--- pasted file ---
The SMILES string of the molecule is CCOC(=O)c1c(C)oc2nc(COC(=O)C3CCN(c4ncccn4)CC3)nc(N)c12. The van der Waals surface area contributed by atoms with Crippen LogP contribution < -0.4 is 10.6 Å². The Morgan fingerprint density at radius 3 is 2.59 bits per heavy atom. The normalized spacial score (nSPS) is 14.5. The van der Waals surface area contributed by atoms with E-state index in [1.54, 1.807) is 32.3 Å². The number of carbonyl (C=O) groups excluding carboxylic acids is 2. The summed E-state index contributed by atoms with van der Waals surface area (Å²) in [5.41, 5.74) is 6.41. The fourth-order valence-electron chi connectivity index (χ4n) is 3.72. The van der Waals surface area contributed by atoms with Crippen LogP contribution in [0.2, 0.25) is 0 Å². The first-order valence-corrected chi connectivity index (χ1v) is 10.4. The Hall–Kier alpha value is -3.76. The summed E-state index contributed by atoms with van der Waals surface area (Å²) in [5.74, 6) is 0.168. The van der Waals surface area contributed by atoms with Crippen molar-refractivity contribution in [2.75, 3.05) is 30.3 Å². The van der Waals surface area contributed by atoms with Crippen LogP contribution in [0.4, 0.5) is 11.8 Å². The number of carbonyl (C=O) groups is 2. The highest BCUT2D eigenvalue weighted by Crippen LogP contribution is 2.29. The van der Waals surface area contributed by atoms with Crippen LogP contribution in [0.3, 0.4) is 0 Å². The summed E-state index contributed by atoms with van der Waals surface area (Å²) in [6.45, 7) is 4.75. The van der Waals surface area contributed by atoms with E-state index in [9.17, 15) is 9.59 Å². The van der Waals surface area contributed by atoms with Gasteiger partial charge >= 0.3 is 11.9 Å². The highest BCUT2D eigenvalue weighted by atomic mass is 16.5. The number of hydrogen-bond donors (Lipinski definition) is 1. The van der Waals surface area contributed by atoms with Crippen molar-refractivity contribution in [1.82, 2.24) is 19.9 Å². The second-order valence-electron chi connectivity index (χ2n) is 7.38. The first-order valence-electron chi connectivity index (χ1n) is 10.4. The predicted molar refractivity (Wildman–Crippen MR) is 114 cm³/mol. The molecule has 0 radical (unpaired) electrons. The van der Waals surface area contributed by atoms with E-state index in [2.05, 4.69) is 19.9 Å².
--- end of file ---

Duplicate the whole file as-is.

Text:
The SMILES string of the molecule is CCOC(=O)c1c(C)oc2nc(COC(=O)C3CCN(c4ncccn4)CC3)nc(N)c12. The van der Waals surface area contributed by atoms with Crippen LogP contribution < -0.4 is 10.6 Å². The Morgan fingerprint density at radius 3 is 2.59 bits per heavy atom. The normalized spacial score (nSPS) is 14.5. The van der Waals surface area contributed by atoms with E-state index in [1.54, 1.807) is 32.3 Å². The number of carbonyl (C=O) groups excluding carboxylic acids is 2. The summed E-state index contributed by atoms with van der Waals surface area (Å²) in [5.41, 5.74) is 6.41. The fourth-order valence-electron chi connectivity index (χ4n) is 3.72. The van der Waals surface area contributed by atoms with Crippen LogP contribution in [0.2, 0.25) is 0 Å². The first-order valence-corrected chi connectivity index (χ1v) is 10.4. The Hall–Kier alpha value is -3.76. The summed E-state index contributed by atoms with van der Waals surface area (Å²) in [5.74, 6) is 0.168. The van der Waals surface area contributed by atoms with Crippen molar-refractivity contribution in [2.75, 3.05) is 30.3 Å². The van der Waals surface area contributed by atoms with Crippen LogP contribution in [0.4, 0.5) is 11.8 Å². The number of carbonyl (C=O) groups is 2. The highest BCUT2D eigenvalue weighted by Crippen LogP contribution is 2.29. The van der Waals surface area contributed by atoms with Crippen LogP contribution in [0.3, 0.4) is 0 Å². The summed E-state index contributed by atoms with van der Waals surface area (Å²) in [6.45, 7) is 4.75. The van der Waals surface area contributed by atoms with E-state index in [9.17, 15) is 9.59 Å². The van der Waals surface area contributed by atoms with Gasteiger partial charge >= 0.3 is 11.9 Å². The highest BCUT2D eigenvalue weighted by atomic mass is 16.5. The number of hydrogen-bond donors (Lipinski definition) is 1. The van der Waals surface area contributed by atoms with Crippen molar-refractivity contribution in [1.82, 2.24) is 19.9 Å². The second-order valence-electron chi connectivity index (χ2n) is 7.38. The first-order valence-electron chi connectivity index (χ1n) is 10.4. The predicted molar refractivity (Wildman–Crippen MR) is 114 cm³/mol. The molecule has 0 radical (unpaired) electrons. The van der Waals surface area contributed by atoms with E-state index in [2.05, 4.69) is 19.9 Å².